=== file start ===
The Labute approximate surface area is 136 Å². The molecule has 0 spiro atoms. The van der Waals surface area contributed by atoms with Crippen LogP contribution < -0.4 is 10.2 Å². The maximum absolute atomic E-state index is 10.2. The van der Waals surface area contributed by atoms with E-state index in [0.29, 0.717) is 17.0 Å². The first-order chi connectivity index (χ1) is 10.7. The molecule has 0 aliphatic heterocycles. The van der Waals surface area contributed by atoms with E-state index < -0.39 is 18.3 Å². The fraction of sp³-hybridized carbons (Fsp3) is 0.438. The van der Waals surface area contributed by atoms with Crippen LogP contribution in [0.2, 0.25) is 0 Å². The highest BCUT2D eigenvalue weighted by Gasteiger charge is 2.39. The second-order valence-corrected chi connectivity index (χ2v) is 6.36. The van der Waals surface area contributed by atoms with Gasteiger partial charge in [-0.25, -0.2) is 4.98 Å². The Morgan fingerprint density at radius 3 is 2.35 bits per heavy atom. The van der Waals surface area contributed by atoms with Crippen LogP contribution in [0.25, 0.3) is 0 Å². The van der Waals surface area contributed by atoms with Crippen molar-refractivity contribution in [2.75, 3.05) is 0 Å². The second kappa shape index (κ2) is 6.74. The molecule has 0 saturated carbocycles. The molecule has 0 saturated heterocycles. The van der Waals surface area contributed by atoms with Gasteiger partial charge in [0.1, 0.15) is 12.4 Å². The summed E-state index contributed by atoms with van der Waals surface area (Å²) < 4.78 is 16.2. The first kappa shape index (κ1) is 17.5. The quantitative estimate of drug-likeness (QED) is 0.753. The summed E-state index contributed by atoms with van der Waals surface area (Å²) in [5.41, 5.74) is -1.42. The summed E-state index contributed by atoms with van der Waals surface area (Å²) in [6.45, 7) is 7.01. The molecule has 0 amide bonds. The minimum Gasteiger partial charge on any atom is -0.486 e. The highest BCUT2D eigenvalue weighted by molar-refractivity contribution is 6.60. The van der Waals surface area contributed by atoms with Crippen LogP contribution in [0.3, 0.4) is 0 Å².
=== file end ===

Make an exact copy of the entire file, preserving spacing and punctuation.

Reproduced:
The Labute approximate surface area is 136 Å². The molecule has 0 spiro atoms. The van der Waals surface area contributed by atoms with Crippen LogP contribution < -0.4 is 10.2 Å². The maximum absolute atomic E-state index is 10.2. The van der Waals surface area contributed by atoms with E-state index in [0.29, 0.717) is 17.0 Å². The first-order chi connectivity index (χ1) is 10.7. The molecule has 0 aliphatic heterocycles. The van der Waals surface area contributed by atoms with E-state index < -0.39 is 18.3 Å². The fraction of sp³-hybridized carbons (Fsp3) is 0.438. The van der Waals surface area contributed by atoms with Crippen LogP contribution in [0.2, 0.25) is 0 Å². The highest BCUT2D eigenvalue weighted by Gasteiger charge is 2.39. The second-order valence-corrected chi connectivity index (χ2v) is 6.36. The van der Waals surface area contributed by atoms with Gasteiger partial charge in [-0.25, -0.2) is 4.98 Å². The Morgan fingerprint density at radius 3 is 2.35 bits per heavy atom. The van der Waals surface area contributed by atoms with Crippen LogP contribution in [0.25, 0.3) is 0 Å². The van der Waals surface area contributed by atoms with Crippen molar-refractivity contribution in [2.75, 3.05) is 0 Å². The second kappa shape index (κ2) is 6.74. The molecule has 0 saturated carbocycles. The molecule has 0 saturated heterocycles. The van der Waals surface area contributed by atoms with Gasteiger partial charge in [0.1, 0.15) is 12.4 Å². The summed E-state index contributed by atoms with van der Waals surface area (Å²) < 4.78 is 16.2. The first kappa shape index (κ1) is 17.5. The quantitative estimate of drug-likeness (QED) is 0.753. The summed E-state index contributed by atoms with van der Waals surface area (Å²) in [5.41, 5.74) is -1.42. The summed E-state index contributed by atoms with van der Waals surface area (Å²) in [6.45, 7) is 7.01. The molecule has 0 amide bonds. The minimum Gasteiger partial charge on any atom is -0.486 e. The highest BCUT2D eigenvalue weighted by molar-refractivity contribution is 6.60. The van der Waals surface area contributed by atoms with Crippen LogP contribution in [0.3, 0.4) is 0 Å².